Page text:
CED Launches New Data Platform—November 2019

The Center for Economic Development has just launched a new data platform aimed to improve the resources available to understand socioeconomic conditions in rural communities in California. This unveiling is the result of a multi-year collaboration between the U.S. Forest Service, the Sustainable Forest Action Coalition, and the Center for Economic Development. The inspiration for the project dates back to the early 2010’s, when the Sustainable Forest Action Coalition—a grassroots, nonpartisan group advocating for policies that balance the economic and environmental resilience of rural communities—organized a series of conversations with the Forest Service about their concerns that voices from small rural towns weren’t being heard in decision-making processes about public lands.

Visionary stakeholders from both organizations agreed that there was a critical need for data that would allow for a better understanding and discussion of the socioeconomic conditions in small forest communities. After the Center for Economic Development hosted a roundtable between the U.S. Forest Service and the Sustainable Forest Action Coalition’s membership on the CSU, Chico campus in 2015, it became clear that forming an innovative partnership between the three organizations was the most efficient way to address this need. The partners recognized the importance of learning from earlier efforts that had fallen short, and agreed that it was necessary for data to be collected at as fine a spatial scale as possible, under a rigorous, standardized methodology, and be comparable across the state.

Across California, the partners collectively identified seventy-three rural areas made up of individual or geographically clustered towns or cities as “focal communities.” Selected focal communities often had a historic tie to timber or forest product industries, were the site of a USFS office, were adjacent to national forest lands, or served as a major travel gateway to national forest attractions and recreational opportunities. The U.S. Forest Service entered into a cost-share agreement with the Center for Economic Development to prepare a series of in-depth reports, coalescing a broad range of public and proprietary data on social, economic, and demographic conditions in each community. Each community’s profile draws on numerous data sets from 18 distinct government or private sector data sources, and in many cases, these data are reported over a 10-30 year period to provide insights on the resilience of the community to past changes in forest policy, natural disasters, or economic downturns.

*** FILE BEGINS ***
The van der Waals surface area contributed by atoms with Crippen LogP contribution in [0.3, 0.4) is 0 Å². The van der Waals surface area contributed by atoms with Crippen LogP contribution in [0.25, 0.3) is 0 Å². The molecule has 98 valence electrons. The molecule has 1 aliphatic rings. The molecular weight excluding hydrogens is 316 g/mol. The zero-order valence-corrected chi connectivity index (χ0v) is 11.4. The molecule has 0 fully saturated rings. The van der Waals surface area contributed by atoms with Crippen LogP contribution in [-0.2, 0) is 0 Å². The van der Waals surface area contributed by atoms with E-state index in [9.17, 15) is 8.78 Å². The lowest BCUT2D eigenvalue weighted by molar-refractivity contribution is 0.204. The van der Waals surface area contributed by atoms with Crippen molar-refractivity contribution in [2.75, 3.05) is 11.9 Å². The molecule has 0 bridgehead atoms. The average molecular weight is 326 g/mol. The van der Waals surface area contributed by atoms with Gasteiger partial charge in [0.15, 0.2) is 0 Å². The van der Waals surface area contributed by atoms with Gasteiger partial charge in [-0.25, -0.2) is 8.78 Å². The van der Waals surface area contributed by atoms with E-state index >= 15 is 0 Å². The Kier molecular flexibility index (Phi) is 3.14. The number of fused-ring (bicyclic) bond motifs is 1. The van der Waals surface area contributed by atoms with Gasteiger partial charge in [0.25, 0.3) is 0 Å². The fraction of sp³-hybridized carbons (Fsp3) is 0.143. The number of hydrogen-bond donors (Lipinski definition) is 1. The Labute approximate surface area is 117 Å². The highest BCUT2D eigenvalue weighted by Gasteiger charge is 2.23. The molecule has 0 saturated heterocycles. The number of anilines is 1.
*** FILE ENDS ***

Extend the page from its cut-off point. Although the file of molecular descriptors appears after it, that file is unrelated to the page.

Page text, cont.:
To ensure that voices from these rural communities were brought to the forefront during this process, the Sustainable Forest Action Coalition also contracted with the Center for Economic Development to initiate a survey research effort that would run in parallel with the profile development. Deployed in all 73 focal communities between 2016 and 2019, the questions were designed to assess how business owners and operators in these focal communities perceive that the opportunities and challenges for their business have changed over time. The study also examined indicators of the quality of life and social resilience of the communities, including their access to health care and to recreation. In total, 1,592 businesses participated statewide, representing roughly 7% of businesses across all focal communities. Key statistics are reported in each community’s profile report, and detailed survey results are presented in standalone reports for each of the four forest regions of California.

                     

              

 In short, this collaborative project represents an unprecedented effort to provide new tools for making data-driven decisions that explicitly account for the unique needs and important voices of rural California communities. Beyond the needs of the project partners, these data provide insights into rural communities with close ties to natural resources to land managers, economic development professionals, grassroots organizations, local governments, legislators, and educators.

The beta version of the data platform, complete with 73 community profiles and 4 regional survey reports, is available at forestcommunityresilience.org/map. Though efforts to reach out to focal communities, share the outcome of this multi-year partnership, and solicit feedback are still in progress, the project leaders welcome general questions, comments, and concerns from any interested parties. Please share these through the website. The availability of future funding to update the data is still uncertain, so emails of support from organizations and individuals who find this information beneficial, describing how you use the data and why you would like to see it continue to be updated in future, are particularly welcome.